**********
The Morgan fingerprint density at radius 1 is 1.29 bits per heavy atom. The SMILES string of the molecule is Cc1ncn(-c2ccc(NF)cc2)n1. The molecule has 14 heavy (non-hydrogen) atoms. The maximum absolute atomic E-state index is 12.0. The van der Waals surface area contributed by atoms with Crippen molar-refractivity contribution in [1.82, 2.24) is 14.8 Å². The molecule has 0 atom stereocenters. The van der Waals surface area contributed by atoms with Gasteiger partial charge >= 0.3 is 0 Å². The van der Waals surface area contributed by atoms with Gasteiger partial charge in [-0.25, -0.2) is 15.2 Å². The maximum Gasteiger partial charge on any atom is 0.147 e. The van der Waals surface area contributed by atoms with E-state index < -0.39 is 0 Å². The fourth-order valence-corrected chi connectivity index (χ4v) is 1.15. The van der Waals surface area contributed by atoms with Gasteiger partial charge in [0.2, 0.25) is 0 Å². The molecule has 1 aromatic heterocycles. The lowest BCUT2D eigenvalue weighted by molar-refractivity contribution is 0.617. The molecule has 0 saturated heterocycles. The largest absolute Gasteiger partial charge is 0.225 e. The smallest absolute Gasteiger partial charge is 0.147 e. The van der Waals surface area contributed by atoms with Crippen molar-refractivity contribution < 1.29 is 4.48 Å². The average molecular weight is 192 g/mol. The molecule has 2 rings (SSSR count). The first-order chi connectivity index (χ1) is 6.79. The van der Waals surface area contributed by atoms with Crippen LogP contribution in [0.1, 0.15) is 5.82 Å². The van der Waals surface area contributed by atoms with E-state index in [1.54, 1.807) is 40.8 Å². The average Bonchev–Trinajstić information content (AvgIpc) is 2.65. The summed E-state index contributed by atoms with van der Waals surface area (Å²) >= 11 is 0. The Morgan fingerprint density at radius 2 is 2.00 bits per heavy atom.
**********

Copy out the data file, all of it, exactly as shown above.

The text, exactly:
The Morgan fingerprint density at radius 1 is 1.29 bits per heavy atom. The SMILES string of the molecule is Cc1ncn(-c2ccc(NF)cc2)n1. The molecule has 14 heavy (non-hydrogen) atoms. The maximum absolute atomic E-state index is 12.0. The van der Waals surface area contributed by atoms with Crippen molar-refractivity contribution in [1.82, 2.24) is 14.8 Å². The molecule has 0 atom stereocenters. The van der Waals surface area contributed by atoms with Gasteiger partial charge >= 0.3 is 0 Å². The van der Waals surface area contributed by atoms with Gasteiger partial charge in [-0.25, -0.2) is 15.2 Å². The maximum Gasteiger partial charge on any atom is 0.147 e. The van der Waals surface area contributed by atoms with E-state index < -0.39 is 0 Å². The fourth-order valence-corrected chi connectivity index (χ4v) is 1.15. The van der Waals surface area contributed by atoms with Gasteiger partial charge in [0.2, 0.25) is 0 Å². The molecule has 1 aromatic heterocycles. The lowest BCUT2D eigenvalue weighted by molar-refractivity contribution is 0.617. The molecule has 0 saturated heterocycles. The largest absolute Gasteiger partial charge is 0.225 e. The smallest absolute Gasteiger partial charge is 0.147 e. The van der Waals surface area contributed by atoms with Crippen molar-refractivity contribution < 1.29 is 4.48 Å². The average molecular weight is 192 g/mol. The molecule has 2 rings (SSSR count). The first-order chi connectivity index (χ1) is 6.79. The van der Waals surface area contributed by atoms with Crippen LogP contribution in [0.1, 0.15) is 5.82 Å². The van der Waals surface area contributed by atoms with E-state index in [1.54, 1.807) is 40.8 Å². The average Bonchev–Trinajstić information content (AvgIpc) is 2.65. The summed E-state index contributed by atoms with van der Waals surface area (Å²) >= 11 is 0. The Morgan fingerprint density at radius 2 is 2.00 bits per heavy atom.